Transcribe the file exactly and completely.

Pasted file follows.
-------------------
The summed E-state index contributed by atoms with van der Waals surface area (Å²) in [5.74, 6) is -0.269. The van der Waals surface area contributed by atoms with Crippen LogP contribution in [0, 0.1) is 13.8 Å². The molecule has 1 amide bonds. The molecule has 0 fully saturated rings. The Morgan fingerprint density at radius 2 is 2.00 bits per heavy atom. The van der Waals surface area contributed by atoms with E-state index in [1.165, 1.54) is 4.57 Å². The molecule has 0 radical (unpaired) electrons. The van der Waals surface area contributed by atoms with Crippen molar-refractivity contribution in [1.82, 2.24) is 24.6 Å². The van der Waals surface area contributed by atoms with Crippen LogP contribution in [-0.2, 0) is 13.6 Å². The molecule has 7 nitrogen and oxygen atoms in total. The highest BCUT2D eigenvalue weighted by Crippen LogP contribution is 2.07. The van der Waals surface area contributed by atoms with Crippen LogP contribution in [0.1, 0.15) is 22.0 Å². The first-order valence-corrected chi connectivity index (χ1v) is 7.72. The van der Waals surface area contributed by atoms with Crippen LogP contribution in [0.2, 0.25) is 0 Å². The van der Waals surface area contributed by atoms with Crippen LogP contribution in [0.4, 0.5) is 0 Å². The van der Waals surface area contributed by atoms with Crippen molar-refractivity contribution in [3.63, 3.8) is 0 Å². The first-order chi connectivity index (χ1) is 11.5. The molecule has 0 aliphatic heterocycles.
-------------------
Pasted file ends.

The summed E-state index contributed by atoms with van der Waals surface area (Å²) in [5.74, 6) is -0.269. The van der Waals surface area contributed by atoms with Crippen LogP contribution in [0, 0.1) is 13.8 Å². The molecule has 1 amide bonds. The molecule has 0 fully saturated rings. The Morgan fingerprint density at radius 2 is 2.00 bits per heavy atom. The van der Waals surface area contributed by atoms with E-state index in [1.165, 1.54) is 4.57 Å². The molecule has 0 radical (unpaired) electrons. The van der Waals surface area contributed by atoms with Crippen molar-refractivity contribution in [1.82, 2.24) is 24.6 Å². The van der Waals surface area contributed by atoms with Crippen LogP contribution in [-0.2, 0) is 13.6 Å². The molecule has 7 nitrogen and oxygen atoms in total. The highest BCUT2D eigenvalue weighted by Crippen LogP contribution is 2.07. The van der Waals surface area contributed by atoms with Crippen LogP contribution in [0.1, 0.15) is 22.0 Å². The first-order valence-corrected chi connectivity index (χ1v) is 7.72. The van der Waals surface area contributed by atoms with Crippen LogP contribution in [0.2, 0.25) is 0 Å². The van der Waals surface area contributed by atoms with Crippen LogP contribution in [0.4, 0.5) is 0 Å². The van der Waals surface area contributed by atoms with Crippen molar-refractivity contribution in [3.63, 3.8) is 0 Å². The first-order chi connectivity index (χ1) is 11.5. The molecule has 0 aliphatic heterocycles.